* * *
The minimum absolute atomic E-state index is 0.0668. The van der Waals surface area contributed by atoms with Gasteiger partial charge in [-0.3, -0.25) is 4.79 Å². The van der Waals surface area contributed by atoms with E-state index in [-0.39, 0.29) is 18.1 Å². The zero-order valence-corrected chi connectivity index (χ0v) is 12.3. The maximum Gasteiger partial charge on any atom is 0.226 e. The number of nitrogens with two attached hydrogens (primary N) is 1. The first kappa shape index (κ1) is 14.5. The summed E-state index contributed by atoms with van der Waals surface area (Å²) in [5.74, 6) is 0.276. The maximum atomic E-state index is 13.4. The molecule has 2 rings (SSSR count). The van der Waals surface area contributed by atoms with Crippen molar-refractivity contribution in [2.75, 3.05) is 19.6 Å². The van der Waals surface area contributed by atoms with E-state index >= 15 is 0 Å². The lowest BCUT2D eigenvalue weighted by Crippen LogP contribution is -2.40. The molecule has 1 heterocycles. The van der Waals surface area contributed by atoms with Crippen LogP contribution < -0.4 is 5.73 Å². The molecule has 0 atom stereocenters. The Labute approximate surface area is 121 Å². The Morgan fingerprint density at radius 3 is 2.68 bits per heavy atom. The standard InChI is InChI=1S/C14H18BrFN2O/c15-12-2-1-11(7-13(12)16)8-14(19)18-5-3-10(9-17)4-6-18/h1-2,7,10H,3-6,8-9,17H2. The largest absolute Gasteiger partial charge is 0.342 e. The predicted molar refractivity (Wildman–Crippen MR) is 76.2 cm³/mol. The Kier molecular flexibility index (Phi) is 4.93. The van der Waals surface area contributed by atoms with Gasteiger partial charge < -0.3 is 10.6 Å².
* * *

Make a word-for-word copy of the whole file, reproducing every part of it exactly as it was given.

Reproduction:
The minimum absolute atomic E-state index is 0.0668. The van der Waals surface area contributed by atoms with Gasteiger partial charge in [-0.3, -0.25) is 4.79 Å². The van der Waals surface area contributed by atoms with E-state index in [-0.39, 0.29) is 18.1 Å². The zero-order valence-corrected chi connectivity index (χ0v) is 12.3. The maximum Gasteiger partial charge on any atom is 0.226 e. The number of nitrogens with two attached hydrogens (primary N) is 1. The first kappa shape index (κ1) is 14.5. The summed E-state index contributed by atoms with van der Waals surface area (Å²) in [5.74, 6) is 0.276. The maximum atomic E-state index is 13.4. The molecule has 2 rings (SSSR count). The van der Waals surface area contributed by atoms with Crippen molar-refractivity contribution in [2.75, 3.05) is 19.6 Å². The van der Waals surface area contributed by atoms with E-state index >= 15 is 0 Å². The lowest BCUT2D eigenvalue weighted by Crippen LogP contribution is -2.40. The molecule has 1 heterocycles. The van der Waals surface area contributed by atoms with Crippen LogP contribution < -0.4 is 5.73 Å². The molecule has 0 atom stereocenters. The Labute approximate surface area is 121 Å². The Morgan fingerprint density at radius 3 is 2.68 bits per heavy atom. The standard InChI is InChI=1S/C14H18BrFN2O/c15-12-2-1-11(7-13(12)16)8-14(19)18-5-3-10(9-17)4-6-18/h1-2,7,10H,3-6,8-9,17H2. The largest absolute Gasteiger partial charge is 0.342 e. The predicted molar refractivity (Wildman–Crippen MR) is 76.2 cm³/mol. The Kier molecular flexibility index (Phi) is 4.93. The van der Waals surface area contributed by atoms with Gasteiger partial charge < -0.3 is 10.6 Å².